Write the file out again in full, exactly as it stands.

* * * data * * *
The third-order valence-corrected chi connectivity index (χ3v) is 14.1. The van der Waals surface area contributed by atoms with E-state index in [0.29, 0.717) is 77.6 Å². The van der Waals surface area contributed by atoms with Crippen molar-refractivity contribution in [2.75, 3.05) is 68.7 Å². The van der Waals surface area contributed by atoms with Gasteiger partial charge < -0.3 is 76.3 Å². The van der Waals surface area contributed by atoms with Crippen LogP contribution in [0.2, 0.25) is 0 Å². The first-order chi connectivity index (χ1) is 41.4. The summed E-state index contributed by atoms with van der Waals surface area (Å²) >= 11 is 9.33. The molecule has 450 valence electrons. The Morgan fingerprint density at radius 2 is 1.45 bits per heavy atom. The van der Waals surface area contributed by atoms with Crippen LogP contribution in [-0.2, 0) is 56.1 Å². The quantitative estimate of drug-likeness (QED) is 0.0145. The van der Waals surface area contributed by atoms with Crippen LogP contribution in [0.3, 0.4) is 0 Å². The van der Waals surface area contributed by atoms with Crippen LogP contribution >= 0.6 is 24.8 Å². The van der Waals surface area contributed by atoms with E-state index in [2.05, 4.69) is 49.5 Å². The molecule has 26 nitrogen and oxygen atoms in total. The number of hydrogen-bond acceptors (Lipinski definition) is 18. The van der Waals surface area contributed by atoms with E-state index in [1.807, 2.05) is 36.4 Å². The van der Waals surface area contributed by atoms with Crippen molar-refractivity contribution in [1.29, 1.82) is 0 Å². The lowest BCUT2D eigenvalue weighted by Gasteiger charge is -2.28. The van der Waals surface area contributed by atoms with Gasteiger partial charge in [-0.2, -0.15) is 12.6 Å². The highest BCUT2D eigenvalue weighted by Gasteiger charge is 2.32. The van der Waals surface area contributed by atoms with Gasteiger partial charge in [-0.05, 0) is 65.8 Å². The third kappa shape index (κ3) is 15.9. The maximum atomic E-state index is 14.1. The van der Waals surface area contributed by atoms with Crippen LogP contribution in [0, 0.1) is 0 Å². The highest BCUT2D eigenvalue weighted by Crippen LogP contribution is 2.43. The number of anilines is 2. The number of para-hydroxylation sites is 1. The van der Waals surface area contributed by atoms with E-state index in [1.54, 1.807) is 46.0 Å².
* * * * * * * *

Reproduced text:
The third-order valence-corrected chi connectivity index (χ3v) is 14.1. The van der Waals surface area contributed by atoms with E-state index in [0.29, 0.717) is 77.6 Å². The van der Waals surface area contributed by atoms with Crippen molar-refractivity contribution in [2.75, 3.05) is 68.7 Å². The van der Waals surface area contributed by atoms with Gasteiger partial charge < -0.3 is 76.3 Å². The van der Waals surface area contributed by atoms with Crippen LogP contribution in [0.2, 0.25) is 0 Å². The first-order chi connectivity index (χ1) is 41.4. The summed E-state index contributed by atoms with van der Waals surface area (Å²) >= 11 is 9.33. The molecule has 450 valence electrons. The Morgan fingerprint density at radius 2 is 1.45 bits per heavy atom. The van der Waals surface area contributed by atoms with Crippen LogP contribution in [-0.2, 0) is 56.1 Å². The quantitative estimate of drug-likeness (QED) is 0.0145. The van der Waals surface area contributed by atoms with Crippen LogP contribution in [0.3, 0.4) is 0 Å². The van der Waals surface area contributed by atoms with Crippen LogP contribution >= 0.6 is 24.8 Å². The van der Waals surface area contributed by atoms with E-state index in [2.05, 4.69) is 49.5 Å². The molecule has 26 nitrogen and oxygen atoms in total. The number of hydrogen-bond acceptors (Lipinski definition) is 18. The van der Waals surface area contributed by atoms with E-state index in [1.807, 2.05) is 36.4 Å². The van der Waals surface area contributed by atoms with Crippen molar-refractivity contribution in [1.29, 1.82) is 0 Å². The lowest BCUT2D eigenvalue weighted by Gasteiger charge is -2.28. The van der Waals surface area contributed by atoms with Gasteiger partial charge in [-0.2, -0.15) is 12.6 Å². The highest BCUT2D eigenvalue weighted by Gasteiger charge is 2.32. The van der Waals surface area contributed by atoms with Gasteiger partial charge in [-0.05, 0) is 65.8 Å². The third kappa shape index (κ3) is 15.9. The maximum atomic E-state index is 14.1. The van der Waals surface area contributed by atoms with Crippen LogP contribution in [0, 0.1) is 0 Å². The highest BCUT2D eigenvalue weighted by Crippen LogP contribution is 2.43. The number of anilines is 2. The number of para-hydroxylation sites is 1. The van der Waals surface area contributed by atoms with E-state index in [1.54, 1.807) is 46.0 Å².